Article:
Establishment of a non-invasive DNA sampling method for amphibians

Non-invasive DNA sampling is an important tool in amphibian conservation. Buccal swabs are nowadays replacing the wounding toe-clipping method. Skin and cloaca swabbing are even less invasive and easier to handle than buccal swabbing, but could result in contaminations of genetic material. Therefore, we test if external skin and cloaca swabs are as reliable as buccal swabs for genetic analysis of amphibians. We analysed eight microsatellite loci for the common frog (Rana temporaria, Linnaeus 1758) and compared genotyping results for buccal, skin and cloaca swabs regarding allelic dropouts and false alleles. Furthermore, we compared two DNA extraction methods regarding efficiency and cost. DNA quality and quantity (amplification success, genotyping error rate, in nanogram per microlitre) were comparable among DNA sources and extraction methods. However, skin and cloaca samples exhibited high degrees of contamination with foreign individuals, which was due to sample collection during mating season. Here, we established a simple low budget procedure to receive DNA of amphibians avoiding stressful buccal swabbing or harmful toe clipping. However, the possibility of contaminations of external swabs has to be considered.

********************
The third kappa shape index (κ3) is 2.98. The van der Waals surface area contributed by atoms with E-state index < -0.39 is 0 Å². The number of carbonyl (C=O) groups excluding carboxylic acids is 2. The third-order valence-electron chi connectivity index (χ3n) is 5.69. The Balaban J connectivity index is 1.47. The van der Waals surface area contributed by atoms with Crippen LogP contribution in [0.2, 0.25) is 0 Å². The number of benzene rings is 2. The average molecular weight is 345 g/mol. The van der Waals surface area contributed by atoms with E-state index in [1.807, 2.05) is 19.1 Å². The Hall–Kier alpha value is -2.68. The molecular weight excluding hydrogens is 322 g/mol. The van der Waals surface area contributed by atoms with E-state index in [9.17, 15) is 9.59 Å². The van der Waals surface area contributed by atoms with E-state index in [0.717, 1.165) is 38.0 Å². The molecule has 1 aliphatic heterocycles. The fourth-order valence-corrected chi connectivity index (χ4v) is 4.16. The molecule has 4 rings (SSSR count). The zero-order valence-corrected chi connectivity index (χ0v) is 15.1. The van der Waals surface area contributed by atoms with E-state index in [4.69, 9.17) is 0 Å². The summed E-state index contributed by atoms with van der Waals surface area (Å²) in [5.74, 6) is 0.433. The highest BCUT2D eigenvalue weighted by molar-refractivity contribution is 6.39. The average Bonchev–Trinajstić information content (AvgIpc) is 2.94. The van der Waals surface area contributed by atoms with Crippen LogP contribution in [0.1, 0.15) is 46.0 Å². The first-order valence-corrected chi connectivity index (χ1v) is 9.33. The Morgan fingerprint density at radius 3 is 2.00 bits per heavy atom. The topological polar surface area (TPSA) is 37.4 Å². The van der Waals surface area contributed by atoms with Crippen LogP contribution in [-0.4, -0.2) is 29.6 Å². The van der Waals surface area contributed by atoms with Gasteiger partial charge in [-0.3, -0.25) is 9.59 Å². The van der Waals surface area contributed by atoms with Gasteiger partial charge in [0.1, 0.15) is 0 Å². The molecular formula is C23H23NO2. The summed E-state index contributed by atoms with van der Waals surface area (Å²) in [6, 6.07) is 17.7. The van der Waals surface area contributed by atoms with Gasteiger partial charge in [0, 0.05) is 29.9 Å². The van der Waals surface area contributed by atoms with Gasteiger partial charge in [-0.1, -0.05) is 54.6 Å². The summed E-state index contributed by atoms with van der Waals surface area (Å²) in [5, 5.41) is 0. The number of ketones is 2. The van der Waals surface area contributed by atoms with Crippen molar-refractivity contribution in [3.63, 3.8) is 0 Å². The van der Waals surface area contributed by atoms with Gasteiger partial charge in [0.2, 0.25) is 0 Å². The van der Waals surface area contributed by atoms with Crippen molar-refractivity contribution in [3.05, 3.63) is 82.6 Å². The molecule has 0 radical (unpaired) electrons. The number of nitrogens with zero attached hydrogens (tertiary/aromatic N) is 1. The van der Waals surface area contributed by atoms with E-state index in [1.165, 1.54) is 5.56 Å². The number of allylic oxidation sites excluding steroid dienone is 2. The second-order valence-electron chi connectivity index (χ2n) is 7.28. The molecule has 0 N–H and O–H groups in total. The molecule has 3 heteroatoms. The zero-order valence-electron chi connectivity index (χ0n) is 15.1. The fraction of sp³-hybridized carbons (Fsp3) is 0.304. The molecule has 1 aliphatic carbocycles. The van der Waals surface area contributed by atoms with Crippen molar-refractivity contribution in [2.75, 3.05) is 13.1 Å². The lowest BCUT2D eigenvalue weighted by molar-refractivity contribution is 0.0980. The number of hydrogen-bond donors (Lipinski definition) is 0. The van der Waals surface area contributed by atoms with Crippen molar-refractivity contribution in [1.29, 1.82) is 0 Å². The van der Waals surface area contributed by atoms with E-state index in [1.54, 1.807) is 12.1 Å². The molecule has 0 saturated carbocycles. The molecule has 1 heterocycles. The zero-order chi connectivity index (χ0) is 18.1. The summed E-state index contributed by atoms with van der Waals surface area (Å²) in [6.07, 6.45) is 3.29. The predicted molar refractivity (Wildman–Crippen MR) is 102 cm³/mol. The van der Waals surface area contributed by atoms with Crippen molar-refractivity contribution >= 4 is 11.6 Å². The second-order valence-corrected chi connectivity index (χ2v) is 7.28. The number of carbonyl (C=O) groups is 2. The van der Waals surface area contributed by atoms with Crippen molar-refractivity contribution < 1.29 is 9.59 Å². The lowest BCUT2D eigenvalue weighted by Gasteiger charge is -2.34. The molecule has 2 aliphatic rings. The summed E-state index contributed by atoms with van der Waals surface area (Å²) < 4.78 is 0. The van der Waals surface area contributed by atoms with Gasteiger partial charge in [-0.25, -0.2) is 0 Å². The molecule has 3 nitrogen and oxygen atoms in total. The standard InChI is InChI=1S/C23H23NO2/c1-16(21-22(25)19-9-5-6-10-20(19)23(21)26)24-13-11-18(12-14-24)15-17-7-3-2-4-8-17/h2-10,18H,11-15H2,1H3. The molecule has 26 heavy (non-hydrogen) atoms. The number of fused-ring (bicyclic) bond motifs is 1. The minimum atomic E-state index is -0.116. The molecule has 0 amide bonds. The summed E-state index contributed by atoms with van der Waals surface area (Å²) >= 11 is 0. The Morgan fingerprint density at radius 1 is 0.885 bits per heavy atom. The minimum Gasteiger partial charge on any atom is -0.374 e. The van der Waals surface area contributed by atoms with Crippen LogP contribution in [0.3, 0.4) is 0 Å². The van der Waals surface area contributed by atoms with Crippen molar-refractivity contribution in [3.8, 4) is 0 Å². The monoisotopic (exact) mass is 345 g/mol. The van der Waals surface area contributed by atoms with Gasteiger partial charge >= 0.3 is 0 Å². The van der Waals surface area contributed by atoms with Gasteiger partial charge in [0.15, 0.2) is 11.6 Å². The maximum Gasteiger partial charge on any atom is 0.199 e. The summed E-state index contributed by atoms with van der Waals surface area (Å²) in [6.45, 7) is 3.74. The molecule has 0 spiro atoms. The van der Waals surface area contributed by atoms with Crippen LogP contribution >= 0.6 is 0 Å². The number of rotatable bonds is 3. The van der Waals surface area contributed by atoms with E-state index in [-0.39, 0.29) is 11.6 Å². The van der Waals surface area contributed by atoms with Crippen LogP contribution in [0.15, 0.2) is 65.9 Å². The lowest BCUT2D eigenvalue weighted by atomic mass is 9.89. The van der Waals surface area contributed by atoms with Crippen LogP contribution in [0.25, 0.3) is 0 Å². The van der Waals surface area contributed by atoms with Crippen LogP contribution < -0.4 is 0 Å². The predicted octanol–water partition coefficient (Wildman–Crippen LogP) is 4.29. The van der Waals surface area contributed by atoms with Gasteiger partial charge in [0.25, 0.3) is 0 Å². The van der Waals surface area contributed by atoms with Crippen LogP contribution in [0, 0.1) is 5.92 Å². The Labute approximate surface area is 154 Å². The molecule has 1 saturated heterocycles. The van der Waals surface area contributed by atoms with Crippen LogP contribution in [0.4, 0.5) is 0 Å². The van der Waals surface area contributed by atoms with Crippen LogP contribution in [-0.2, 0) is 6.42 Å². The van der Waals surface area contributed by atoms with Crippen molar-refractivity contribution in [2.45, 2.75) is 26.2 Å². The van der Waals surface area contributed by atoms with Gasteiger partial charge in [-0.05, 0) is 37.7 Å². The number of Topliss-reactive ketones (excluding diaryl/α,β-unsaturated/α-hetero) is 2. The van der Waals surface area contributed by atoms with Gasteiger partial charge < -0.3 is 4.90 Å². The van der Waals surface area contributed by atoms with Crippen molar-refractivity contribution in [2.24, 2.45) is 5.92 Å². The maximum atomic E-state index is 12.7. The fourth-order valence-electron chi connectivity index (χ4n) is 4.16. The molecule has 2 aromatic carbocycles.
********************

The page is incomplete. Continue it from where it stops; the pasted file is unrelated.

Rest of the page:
Patrick Lenhardt

Kathrin Theissinger